Hispanics Underrepresented on U.S. Boards Despite Recent Gains

Subodh Mishra is Global Head of Communications at Institutional Shareholder Services (ISS) Inc. This post is based on an ISS Corporate Solutions memorandum by Sandra Herrera Lopez, PhD, Vice President, ESG Content & Data Analytics at ISS Corporate Solutions. Related research from the Program on Corporate Governance includes Politics and Gender in the Executive Suite (discussed on the Forum here) by Alma Cohen, Moshe Hazan, and David Weiss; Will Nasdaq’s Diversity Rules Harm Investors? (discussed on the Forum here) by Jesse M. Fried; and Duty and Diversity (discussed on the Forum here) by Chris Brummer and Leo E. Strine, Jr.

Hispanic Director Representation Remains Low

As of September 2023, Hispanic/Latin American directors account for 3.6% of the total and 16% of non-White/Caucasian directors at Russell 3000 companies. That indicates a significant underrepresentation of Hispanics in boardrooms compared with the group’s percentage of the population.

Hispanic board representation is still proportionately low despite a significant increase in recent years. However, even the increase lags other minority groups. From 2019 to September 2023, Hispanic/Latin American directors at Russell 3000 companies increased by 56%. This falls behind the pace of all non-Caucasian directors, whose boardroom representation increased by 87% in the same period.

Looking more closely by index, we find a consistent trend towards increased Hispanic representation across all market cap groups. While S&P 600 companies have seen the largest growth of Hispanic directors (79% since 2019), the large cap S&P 500 is the only segment where representation exceeds 5%.

Hispanic Women Leading the Change

There are currently almost 1,000 Hispanic directors at Russell 3000 companies of whom approximately 360 are women. The number of female Hispanic directors has more than doubled since 2019. By comparison, female representation among all ethnic groups increased by 41% since 2019 to 29% of all board seats. In 2019, there were almost three Hispanic male directors for every female Hispanic director, today this ratio is less than two men for each woman.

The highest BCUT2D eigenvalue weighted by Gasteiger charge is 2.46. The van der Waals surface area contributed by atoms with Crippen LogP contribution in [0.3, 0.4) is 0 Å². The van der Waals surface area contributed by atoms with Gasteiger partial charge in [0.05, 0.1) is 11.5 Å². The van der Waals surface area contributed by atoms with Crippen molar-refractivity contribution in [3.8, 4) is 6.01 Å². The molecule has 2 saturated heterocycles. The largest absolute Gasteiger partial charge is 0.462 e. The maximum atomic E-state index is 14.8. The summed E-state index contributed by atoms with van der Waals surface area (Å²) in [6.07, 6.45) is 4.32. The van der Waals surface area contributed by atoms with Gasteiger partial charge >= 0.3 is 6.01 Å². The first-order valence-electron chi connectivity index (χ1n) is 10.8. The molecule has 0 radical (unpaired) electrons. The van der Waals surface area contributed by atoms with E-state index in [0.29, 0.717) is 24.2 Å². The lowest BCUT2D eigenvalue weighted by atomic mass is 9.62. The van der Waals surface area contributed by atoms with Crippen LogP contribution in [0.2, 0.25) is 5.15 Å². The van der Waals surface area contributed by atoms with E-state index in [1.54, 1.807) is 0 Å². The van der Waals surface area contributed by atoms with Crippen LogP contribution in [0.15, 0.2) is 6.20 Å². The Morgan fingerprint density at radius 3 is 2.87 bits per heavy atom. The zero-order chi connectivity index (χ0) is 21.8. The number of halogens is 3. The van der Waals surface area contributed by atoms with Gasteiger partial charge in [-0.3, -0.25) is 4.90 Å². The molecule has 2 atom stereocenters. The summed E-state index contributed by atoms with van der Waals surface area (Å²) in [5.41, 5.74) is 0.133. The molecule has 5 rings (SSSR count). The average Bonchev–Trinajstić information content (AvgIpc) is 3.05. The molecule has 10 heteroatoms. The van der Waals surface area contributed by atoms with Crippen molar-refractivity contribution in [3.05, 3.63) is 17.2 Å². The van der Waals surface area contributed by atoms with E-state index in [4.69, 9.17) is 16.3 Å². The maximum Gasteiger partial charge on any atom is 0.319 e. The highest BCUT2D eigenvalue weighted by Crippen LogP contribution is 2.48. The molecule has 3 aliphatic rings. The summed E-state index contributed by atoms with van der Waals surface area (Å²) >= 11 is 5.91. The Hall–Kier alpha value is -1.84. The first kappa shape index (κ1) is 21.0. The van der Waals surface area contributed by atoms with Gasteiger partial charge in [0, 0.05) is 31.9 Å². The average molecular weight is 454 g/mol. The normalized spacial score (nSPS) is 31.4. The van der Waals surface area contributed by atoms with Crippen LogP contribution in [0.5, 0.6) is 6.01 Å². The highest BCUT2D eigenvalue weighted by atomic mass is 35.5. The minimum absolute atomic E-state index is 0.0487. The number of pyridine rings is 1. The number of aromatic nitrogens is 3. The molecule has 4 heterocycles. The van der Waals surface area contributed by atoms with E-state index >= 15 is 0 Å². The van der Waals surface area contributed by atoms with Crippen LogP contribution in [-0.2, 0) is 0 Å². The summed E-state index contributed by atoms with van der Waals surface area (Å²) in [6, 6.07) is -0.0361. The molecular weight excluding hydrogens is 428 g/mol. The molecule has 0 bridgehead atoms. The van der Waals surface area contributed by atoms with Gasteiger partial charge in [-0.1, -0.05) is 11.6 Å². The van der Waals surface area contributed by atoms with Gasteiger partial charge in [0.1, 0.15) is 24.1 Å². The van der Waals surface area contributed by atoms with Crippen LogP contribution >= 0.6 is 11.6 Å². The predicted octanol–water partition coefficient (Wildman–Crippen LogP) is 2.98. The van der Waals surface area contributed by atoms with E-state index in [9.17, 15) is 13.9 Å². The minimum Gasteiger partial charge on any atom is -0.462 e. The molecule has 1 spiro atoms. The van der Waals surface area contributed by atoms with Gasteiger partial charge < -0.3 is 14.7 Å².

While Hispanic women are setting the pace of change compared to their male counterparts, the pace of growth still lags those of other ethnic minority groups. Director positions held by Indian/South Asian women increased by 170%, and Black/African American women by 121%.

Hispanic Directors Tend To Be Younger

The average age of Hispanic/Latin American directors is 60, two years less than the average for all other directors. Almost seven out of every 10 Hispanic directors are under 65, compared to six out of 10 non-Hispanic directors. Distribution by age also shows that in percent terms, Hispanics have a higher representation in all age ranges from 40 to 64 than any other ethnic group.

Many of Hispanic directors are also new joiners to the board. Half of these directors have tenure of less than three years (compared to 33% of all directors), while 15% have been in their role for between three and five years, roughly the same for all boardroom members. The median tenure is three years vs five years for non-Hispanics.

Growing Numbers Not Translating Into Leadership Roles

While Hispanic directors have been gaining more board seats, they have not been making similar progress in positions of influence and impact. About 29% of Hispanic directors are appointed to a leadership role inside the board[1], compared with 41% of their non-Hispanic peers.

More ethnic diversity across all boardrooms is not mirrored by CEO appointments either. Currently 86% of CEOs are Caucasian/White. Hispanic CEOs represent 2% of the total, less than Indian/South Asian (4.9%) and Asian (2.9%). Representation peaked in 2022, when Hispanics occupied 2.5% of all Russell 3000 CEO positions.

Hispanic Directors Across Industry Groups

Participation of Hispanic directors has grown across all industry groups. Food, Beverage & Tobacco hosts the largest representation at 7%, followed by Utilities at 6%.

Hispanic/Latin American CEOs are more prevalent in Utilities (7%), while there are no Hispanic CEOs in Automobiles & Components, Energy, and Household & Personal Products industry groups.

While the growth of Hispanic/Latin American representation has been undeniable on U.S. boards over the last five years, the facts remain that this group started from further back and is gaining ground more slowly than other ethnicities. Board seats don’t come close to parity with the 19% of Americans who are Hispanic and very few of those seats translate into the more powerful board positions, including CEO. Hispanic directors don’t hold more than 10% of the board seats in any industry. Our findings indicate that Hispanics continue to face significant barriers to inclusion and representation in corporate boards.


1Leadership roles inside the board are CEO, Board Chair, Chair of Audit Committee, Chair of Nominating Committee, Chair of Compensation Committee, Chair of Governance Committee, and Lead Director.(go back)

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